Ben can't believe it when his imaginary friend the Gorblimey becomes unimaginary. The Gorblimey is loyal and kind ... and real! But Skeleton Keys is far from convinced by the Gorblimey's friendly ways.
He's got the twitch, which is (almost) never wrong, and it's telling him the Gorblimey is dangerous and needs banishing to the endless void of Oblivion. As Ben battles to save his new friend, the Gorblimey is soon the least of Skeleton Keys' worries. It seems that there's more than one unimaginary in town.
And this one is out for revenge...
Reviewed by Lucy Timmons
Skeleton Keys : The Unimaginary Friend is brilliant! This book has been an absolute joy to read: a swashbuckling, gothic, fantasy with a dash of horror. Quite frankly, this ‘ahem’ year old did need to check behind her back while reading at points. It was fabulous.
Skeleton Keys is the main character in this cleverly named novel. Each of his fingers is a key to somewhere, for example, ‘the Key to a Quick Getaway’ which, alone, had my six-year-old co reader and I hooked from the beginning. As did the ‘IFs’, Imaginary Friends, who provide the impetus for each adventurous stage of the plot.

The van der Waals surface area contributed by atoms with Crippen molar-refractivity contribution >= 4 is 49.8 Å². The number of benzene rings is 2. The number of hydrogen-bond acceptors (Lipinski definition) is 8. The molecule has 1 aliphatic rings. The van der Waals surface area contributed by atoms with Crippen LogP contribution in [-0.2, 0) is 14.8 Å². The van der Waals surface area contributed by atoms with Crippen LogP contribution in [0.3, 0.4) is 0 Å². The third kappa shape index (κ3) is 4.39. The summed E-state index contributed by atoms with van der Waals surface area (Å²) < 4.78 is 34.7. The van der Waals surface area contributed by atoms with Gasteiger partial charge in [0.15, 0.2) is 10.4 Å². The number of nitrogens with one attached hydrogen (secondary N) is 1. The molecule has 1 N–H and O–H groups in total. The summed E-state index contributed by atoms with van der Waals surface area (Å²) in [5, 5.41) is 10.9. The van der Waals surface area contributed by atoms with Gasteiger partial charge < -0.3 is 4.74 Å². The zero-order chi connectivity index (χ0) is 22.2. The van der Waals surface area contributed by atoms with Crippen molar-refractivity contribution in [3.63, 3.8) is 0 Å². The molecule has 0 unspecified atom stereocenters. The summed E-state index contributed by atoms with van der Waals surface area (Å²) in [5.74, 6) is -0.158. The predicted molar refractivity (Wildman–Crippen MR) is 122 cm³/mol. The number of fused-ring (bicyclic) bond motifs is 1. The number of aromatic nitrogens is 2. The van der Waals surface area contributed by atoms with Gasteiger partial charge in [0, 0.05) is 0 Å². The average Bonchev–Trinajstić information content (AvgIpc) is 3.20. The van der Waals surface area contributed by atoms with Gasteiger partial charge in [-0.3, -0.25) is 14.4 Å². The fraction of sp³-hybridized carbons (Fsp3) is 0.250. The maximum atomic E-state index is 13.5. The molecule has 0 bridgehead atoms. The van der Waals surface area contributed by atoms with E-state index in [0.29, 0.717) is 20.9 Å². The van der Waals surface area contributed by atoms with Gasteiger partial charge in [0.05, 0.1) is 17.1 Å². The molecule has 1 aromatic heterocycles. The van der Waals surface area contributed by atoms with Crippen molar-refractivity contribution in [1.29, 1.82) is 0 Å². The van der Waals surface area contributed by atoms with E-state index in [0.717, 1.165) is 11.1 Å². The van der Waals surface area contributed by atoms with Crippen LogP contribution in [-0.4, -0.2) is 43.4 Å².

Since reading, imaginary friends have been fully welcomed back into our family home and spoken about with pride and humour. Guy Bass’ coinage verbalised by SK (Skeleton Keys) is delightfully reminiscent of literary greats as is his turn of phrase which regularly had us doubled over in giggles; not to mention the adventurous nature and effortless comedy of the storytelling.
On a serious note, however, this is a story about loneliness, friendship, loyalty and courage. Any reader who has felt abandoned, misplaced or misunderstood would resonate with the protagonist Ben, a lonely ten-year-old who is regularly relocated by his parents. At the beginning of the book, he finds himself in a coastal town with a Tim Burtonesque landscape. He faces the challenges many children and young people face, and the plot provides a fantastical narrative path reminding the reader of the power of make-believe as a way to make sense of the challenges in the world.
This book is a gift to any classroom. Great fun for the storyteller in all of us: language play, comedy, characterisation and tension-building all present and correct to play with. But also to pay homage to, and explore the relationships with, all the imaginary friends, still hopefully taking pride of place in all our classrooms.